• is broken into, the security company will call the police and notify your office’s nominated contact;
  • experiences any suspicious incident, you or your staff should contact the Australian Federal Police immediately.

In either case, report any damage to the contracted Property Services Provider and your State Manager as soon as possible so that any necessary arrangements can be made to secure the premises. To notify the loss, damage or theft of equipment or assets provided by Ministerial and Parliamentary Services, complete:

If an injury or near miss associated with an incident at your office occurs:

  • report it to the WHS and Occupational Rehabilitation Services provider immediately during normal office hours, or at the first opportunity if the incident occurs outside these hours
  • if the WHS and Occupational Services provider is unavailable, certain serious (notifiable) incidents must be reported to Comcare on 1300 366 979 immediately.

A Notifiable Incident Flowchart is available to assist in determining which incidents need to be reported to Comcare. Notify your Ministerial and Parliamentary Services State Manager as soon as practicable so that advice can be sought from the Commonwealth’s insurers.

The Employee Assistance Program is available to provide individual counselling or group debriefing sessions following a critical incident. Group sessions can be arranged through your Advice and Support Director.

You and your employees have duties under the Work Health and Safety Act 2011 to put in place and observe workplace practices that minimise the risk of injury to members of the public. See Insurance Cover for further information on public liability insurance coverage while undertaking or carrying out your parliamentary business.

Contingency Plans for Emergency or Security Issues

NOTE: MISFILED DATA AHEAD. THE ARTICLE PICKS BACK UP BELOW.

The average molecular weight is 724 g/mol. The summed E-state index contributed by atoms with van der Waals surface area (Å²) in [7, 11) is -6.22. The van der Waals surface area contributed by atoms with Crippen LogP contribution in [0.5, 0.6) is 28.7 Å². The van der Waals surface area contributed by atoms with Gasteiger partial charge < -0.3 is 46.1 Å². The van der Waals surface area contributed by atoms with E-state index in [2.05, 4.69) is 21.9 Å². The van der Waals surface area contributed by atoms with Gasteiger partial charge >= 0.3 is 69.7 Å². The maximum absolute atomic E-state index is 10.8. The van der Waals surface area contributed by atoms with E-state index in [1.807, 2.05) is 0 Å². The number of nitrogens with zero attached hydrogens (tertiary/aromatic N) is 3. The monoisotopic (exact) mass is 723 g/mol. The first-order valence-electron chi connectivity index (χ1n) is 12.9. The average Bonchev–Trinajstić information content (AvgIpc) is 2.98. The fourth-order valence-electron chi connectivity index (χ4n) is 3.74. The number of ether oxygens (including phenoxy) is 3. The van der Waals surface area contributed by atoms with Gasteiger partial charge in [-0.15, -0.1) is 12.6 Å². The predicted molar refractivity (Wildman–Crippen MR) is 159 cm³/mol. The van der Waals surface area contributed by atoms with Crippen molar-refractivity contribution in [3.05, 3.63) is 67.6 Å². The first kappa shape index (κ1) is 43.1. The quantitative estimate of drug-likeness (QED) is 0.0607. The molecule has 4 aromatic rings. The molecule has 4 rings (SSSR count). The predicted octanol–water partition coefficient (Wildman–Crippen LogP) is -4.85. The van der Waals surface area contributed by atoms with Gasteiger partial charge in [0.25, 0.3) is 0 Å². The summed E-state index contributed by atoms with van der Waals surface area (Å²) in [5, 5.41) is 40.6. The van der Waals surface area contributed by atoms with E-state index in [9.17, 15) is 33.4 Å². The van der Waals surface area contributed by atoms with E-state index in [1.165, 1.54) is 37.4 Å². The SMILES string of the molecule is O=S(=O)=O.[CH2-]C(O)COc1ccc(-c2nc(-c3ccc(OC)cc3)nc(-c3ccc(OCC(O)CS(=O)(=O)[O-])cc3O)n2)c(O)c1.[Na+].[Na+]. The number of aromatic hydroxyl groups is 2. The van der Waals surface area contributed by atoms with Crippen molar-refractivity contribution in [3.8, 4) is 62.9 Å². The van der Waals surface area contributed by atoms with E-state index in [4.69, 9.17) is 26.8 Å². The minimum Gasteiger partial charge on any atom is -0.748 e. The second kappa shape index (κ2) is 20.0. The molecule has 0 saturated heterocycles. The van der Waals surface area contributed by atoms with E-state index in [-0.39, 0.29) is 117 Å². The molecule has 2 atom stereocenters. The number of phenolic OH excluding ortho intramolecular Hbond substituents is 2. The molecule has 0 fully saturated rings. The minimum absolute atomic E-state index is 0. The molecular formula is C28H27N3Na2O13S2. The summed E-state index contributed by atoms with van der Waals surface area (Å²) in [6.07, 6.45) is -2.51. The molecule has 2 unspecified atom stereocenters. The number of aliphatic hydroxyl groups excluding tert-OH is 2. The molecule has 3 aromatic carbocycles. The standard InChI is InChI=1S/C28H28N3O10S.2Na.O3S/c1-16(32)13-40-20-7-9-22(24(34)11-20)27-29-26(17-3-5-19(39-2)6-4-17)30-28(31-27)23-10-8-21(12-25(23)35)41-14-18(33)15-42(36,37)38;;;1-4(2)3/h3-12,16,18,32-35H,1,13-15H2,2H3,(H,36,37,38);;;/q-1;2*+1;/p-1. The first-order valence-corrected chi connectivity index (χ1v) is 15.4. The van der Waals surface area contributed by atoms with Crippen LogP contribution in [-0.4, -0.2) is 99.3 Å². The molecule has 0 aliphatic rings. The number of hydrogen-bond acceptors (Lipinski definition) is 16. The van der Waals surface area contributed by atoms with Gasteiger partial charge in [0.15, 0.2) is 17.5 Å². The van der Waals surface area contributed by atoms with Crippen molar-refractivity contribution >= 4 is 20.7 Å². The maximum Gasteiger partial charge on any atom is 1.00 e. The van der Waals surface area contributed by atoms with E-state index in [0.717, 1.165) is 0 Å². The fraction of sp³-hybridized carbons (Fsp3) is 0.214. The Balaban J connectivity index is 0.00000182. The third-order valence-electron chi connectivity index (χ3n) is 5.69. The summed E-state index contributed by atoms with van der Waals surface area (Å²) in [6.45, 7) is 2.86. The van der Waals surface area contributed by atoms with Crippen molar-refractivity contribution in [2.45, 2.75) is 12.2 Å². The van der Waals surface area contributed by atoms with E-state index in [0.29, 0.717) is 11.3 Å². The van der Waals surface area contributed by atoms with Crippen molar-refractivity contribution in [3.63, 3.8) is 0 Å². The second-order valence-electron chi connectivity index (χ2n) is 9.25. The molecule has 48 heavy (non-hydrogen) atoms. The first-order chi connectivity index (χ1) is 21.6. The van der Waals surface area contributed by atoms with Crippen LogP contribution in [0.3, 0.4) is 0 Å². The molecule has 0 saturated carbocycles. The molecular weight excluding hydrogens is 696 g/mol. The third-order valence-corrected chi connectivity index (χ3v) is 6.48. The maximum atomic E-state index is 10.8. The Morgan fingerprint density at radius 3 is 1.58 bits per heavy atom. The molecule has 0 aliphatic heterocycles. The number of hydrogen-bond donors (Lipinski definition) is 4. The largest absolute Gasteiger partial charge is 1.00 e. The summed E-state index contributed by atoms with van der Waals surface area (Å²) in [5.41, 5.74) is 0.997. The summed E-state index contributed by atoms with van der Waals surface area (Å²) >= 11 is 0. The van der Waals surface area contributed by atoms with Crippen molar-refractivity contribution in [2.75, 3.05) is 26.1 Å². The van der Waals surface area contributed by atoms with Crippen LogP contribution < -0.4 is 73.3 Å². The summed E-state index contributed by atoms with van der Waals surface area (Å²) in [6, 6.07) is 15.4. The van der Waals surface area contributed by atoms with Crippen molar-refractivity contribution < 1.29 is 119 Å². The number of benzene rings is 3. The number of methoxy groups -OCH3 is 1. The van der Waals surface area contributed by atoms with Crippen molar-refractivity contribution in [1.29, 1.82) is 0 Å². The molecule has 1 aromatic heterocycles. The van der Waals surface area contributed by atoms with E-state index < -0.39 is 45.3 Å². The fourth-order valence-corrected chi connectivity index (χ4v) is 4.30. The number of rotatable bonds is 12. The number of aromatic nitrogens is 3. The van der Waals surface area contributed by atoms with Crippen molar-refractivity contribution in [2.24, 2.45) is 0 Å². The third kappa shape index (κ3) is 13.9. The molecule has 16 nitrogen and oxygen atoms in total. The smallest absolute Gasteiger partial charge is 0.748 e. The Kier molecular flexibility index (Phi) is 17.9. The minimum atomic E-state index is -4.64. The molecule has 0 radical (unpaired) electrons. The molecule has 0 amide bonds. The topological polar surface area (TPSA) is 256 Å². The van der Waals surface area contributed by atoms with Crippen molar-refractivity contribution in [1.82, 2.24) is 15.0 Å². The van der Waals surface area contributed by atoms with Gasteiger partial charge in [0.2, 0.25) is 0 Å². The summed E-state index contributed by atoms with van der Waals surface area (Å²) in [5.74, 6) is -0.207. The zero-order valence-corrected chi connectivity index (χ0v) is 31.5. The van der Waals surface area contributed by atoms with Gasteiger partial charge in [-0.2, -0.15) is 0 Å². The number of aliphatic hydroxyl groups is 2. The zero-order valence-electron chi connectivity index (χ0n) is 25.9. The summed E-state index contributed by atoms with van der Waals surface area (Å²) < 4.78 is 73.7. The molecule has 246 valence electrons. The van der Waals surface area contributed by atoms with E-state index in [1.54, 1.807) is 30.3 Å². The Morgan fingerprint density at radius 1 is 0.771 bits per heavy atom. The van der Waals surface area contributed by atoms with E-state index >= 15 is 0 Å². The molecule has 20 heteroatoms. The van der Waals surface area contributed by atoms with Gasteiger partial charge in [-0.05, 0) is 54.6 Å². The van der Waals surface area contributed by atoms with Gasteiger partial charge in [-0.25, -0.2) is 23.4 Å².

Your office should:

  • have an internal contingency plan for dealing with emergency or security situations, including keeping an up-to-date list of emergency contact numbers (for example the police, ambulance, mental health teams, interpreter and counselling services);
  • ensure that the Emergency Officer and First Aid Officer roles within your office are filled and all training for these roles is up-to-date
  • be familiar with any formal Emergency Evacuation Management Plan applicable to building occupants, and comply with directions given by:
    • emergency services personnel
    • the Emergency Officer responsible for the office, and/or
    • a Warden responsible for the building or section of the building in which the office is located.

Responsibility for Insuring Personal Property at the Office

The Commonwealth’s liability for loss or damage does not extend to cover cash, stamps, personal items and equipment, including privately-owned computer equipment, kept in offices or Australian Government vehicles. You should ensure that your personal insurance arrangements are extended to cover such items.

Ministers and Office Holders

Minister

Residential Security

The Department of Home Affairs will provide, at Australian Government expense, an appropriate level of residential physical security, commensurate with the assessed level of threat, for Ministers and Parliamentary Secretaries. The security is designed primarily to protect you and your immediate family against the risk of politically-motivated violence.

The protection of property from criminal activity primarily remains your personal responsibility.

Office Security

Information held in a Minister or Parliamentary Secretary’s office may include official documents that are subject to the Freedom of Information Act 1982, the Archives Act 1983 and the Privacy Act 1988, which place particular requirements on the use, disclosure and storage of information. Your office procedures should prevent the unauthorised disclosure of information. This includes ensuring that all personal and electorate employees receive and maintain a Negative Vetting Level 2 (formerly ‘TOP SECRET’) security clearance. For details see Management of Records.